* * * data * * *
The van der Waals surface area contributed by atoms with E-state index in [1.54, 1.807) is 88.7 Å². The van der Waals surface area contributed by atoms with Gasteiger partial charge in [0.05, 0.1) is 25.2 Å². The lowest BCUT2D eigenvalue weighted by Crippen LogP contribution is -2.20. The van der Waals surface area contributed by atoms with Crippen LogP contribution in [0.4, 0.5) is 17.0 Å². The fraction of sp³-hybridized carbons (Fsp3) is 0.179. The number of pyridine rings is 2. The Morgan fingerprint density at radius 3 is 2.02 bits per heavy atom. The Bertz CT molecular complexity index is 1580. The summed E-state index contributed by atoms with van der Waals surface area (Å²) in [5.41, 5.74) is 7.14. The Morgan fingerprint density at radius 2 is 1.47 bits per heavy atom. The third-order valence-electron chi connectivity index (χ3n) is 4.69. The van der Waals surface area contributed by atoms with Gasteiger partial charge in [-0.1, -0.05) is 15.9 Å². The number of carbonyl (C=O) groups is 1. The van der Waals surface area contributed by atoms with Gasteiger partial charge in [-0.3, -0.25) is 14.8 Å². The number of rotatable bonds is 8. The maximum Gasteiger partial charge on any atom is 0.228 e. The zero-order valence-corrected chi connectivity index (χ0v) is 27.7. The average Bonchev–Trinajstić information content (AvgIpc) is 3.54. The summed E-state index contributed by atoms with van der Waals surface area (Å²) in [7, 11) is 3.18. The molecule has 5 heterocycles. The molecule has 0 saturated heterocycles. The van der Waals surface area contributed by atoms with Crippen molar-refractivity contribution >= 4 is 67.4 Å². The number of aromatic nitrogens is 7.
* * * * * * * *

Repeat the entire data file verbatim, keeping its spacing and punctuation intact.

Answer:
The van der Waals surface area contributed by atoms with E-state index in [1.54, 1.807) is 88.7 Å². The van der Waals surface area contributed by atoms with Gasteiger partial charge in [0.05, 0.1) is 25.2 Å². The lowest BCUT2D eigenvalue weighted by Crippen LogP contribution is -2.20. The van der Waals surface area contributed by atoms with Crippen LogP contribution in [0.4, 0.5) is 17.0 Å². The fraction of sp³-hybridized carbons (Fsp3) is 0.179. The number of pyridine rings is 2. The Morgan fingerprint density at radius 3 is 2.02 bits per heavy atom. The Bertz CT molecular complexity index is 1580. The summed E-state index contributed by atoms with van der Waals surface area (Å²) in [5.41, 5.74) is 7.14. The Morgan fingerprint density at radius 2 is 1.47 bits per heavy atom. The third-order valence-electron chi connectivity index (χ3n) is 4.69. The van der Waals surface area contributed by atoms with Gasteiger partial charge in [-0.1, -0.05) is 15.9 Å². The number of carbonyl (C=O) groups is 1. The van der Waals surface area contributed by atoms with Gasteiger partial charge in [-0.3, -0.25) is 14.8 Å². The number of rotatable bonds is 8. The maximum Gasteiger partial charge on any atom is 0.228 e. The zero-order valence-corrected chi connectivity index (χ0v) is 27.7. The average Bonchev–Trinajstić information content (AvgIpc) is 3.54. The summed E-state index contributed by atoms with van der Waals surface area (Å²) in [7, 11) is 3.18. The molecule has 5 heterocycles. The molecule has 0 saturated heterocycles. The van der Waals surface area contributed by atoms with Crippen molar-refractivity contribution >= 4 is 67.4 Å². The number of aromatic nitrogens is 7.